What Are and Why Use Soft Paws?
- Soft Paws are an excellent alternative to declawing. They are safe, humane, and can be used on cats of all ages. Soft Paws are vinyl nail caps that are glued to your cat’s existing nails.
- Soft Paws will last about 4-6 weeks. They fall off with the natural growth of your cat’s nails.
- Most cats adjust to the Soft Paws quickly, but some cats do require an adjustment period. We recommend feeding your cat their favorite food after applying each nail to build a positive association. Over time, your cat will become more used to wearing the nail caps.
- To apply the nail caps, fill the nail cap with the provided adhesive and slide it over your cat’s claws. The glue dries almost instantly. For more detailed instructions, go to softpaws.com/application-instruction-for-cats/.
- Soft Paws do not hurt the cat. If for some reason they are accidentally swallowed, they will just pass through the digestive system. The glue becomes chemically inactive after it dries.
We are happy to assist you and your feline friend by applying Soft Paws and of course teaching you how to do. For a minimal fee to cover the cost of the Soft Paws and the time for a staff member to apply, we will glady apply these to your cat. Call us at 262-782-9261 to schedule appointment for Soft Paw application for your favorite feline today!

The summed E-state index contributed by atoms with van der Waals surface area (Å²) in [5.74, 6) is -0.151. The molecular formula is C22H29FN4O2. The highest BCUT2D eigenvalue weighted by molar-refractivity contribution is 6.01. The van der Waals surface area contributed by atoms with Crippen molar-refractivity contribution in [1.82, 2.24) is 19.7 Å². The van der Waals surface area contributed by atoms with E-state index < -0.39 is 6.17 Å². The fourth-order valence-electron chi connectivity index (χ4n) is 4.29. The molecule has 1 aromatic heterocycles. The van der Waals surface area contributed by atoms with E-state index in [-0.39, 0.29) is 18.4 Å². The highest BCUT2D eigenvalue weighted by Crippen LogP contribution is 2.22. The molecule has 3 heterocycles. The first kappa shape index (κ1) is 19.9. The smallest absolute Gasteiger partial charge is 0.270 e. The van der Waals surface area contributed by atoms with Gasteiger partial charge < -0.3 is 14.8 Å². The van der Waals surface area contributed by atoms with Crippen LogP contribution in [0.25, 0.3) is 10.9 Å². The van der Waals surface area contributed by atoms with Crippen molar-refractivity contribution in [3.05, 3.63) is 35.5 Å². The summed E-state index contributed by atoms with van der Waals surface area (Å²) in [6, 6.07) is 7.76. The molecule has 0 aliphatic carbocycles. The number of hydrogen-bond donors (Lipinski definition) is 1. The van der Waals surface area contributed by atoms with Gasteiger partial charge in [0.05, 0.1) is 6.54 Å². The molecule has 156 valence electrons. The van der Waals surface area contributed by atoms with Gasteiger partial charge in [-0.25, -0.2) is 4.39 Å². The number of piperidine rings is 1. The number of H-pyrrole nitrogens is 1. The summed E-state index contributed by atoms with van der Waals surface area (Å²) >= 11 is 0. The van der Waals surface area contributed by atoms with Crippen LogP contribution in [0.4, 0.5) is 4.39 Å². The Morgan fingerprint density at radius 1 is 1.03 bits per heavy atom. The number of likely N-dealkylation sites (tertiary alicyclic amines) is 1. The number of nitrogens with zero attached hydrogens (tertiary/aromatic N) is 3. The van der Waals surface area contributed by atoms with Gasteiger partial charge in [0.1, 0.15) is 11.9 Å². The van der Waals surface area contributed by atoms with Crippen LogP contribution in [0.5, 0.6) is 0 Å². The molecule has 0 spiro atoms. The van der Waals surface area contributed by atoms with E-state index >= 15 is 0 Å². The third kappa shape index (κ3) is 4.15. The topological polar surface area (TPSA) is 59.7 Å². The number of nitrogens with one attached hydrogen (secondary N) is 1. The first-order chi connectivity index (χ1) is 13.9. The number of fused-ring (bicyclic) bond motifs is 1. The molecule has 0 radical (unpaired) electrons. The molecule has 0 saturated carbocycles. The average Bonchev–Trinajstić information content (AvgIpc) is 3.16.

Other Alternatives to Declawing
- Provide scratching posts with sisal rope or carpet, corrugated cardboard, and logs that are the full height of your cat’s stretch
- Train your cat to use the scratching posts
- Keep nails trimmed
Facts About Declawing
- Declawing is an amputation of each toe which is equivalent to cutting off each human finger at the last knuckle
- Declawing is a major surgery that amputates the boney joints from which each claw grows
- Declawing causes excruciating post surgery pain and possible life-long pain because cats are digitigrade, meaning they walk on their toes versus their feet like humans, so they are forced to walk on the amputation sites
- Declawing changes the way a cat’s foot meets the ground, negatively affecting walking, running, climbing, springing, and standing
- Medical or behavioral complications from declawing include:
- Tissue necrosis (tissue death)
- Back pain
- Potential regrowth of improperly
- Removed claws
- Nerve damage
- Bone spurs
- Urinating or eliminating outside of the litterbox
- Increased biting
- Aggression due to pain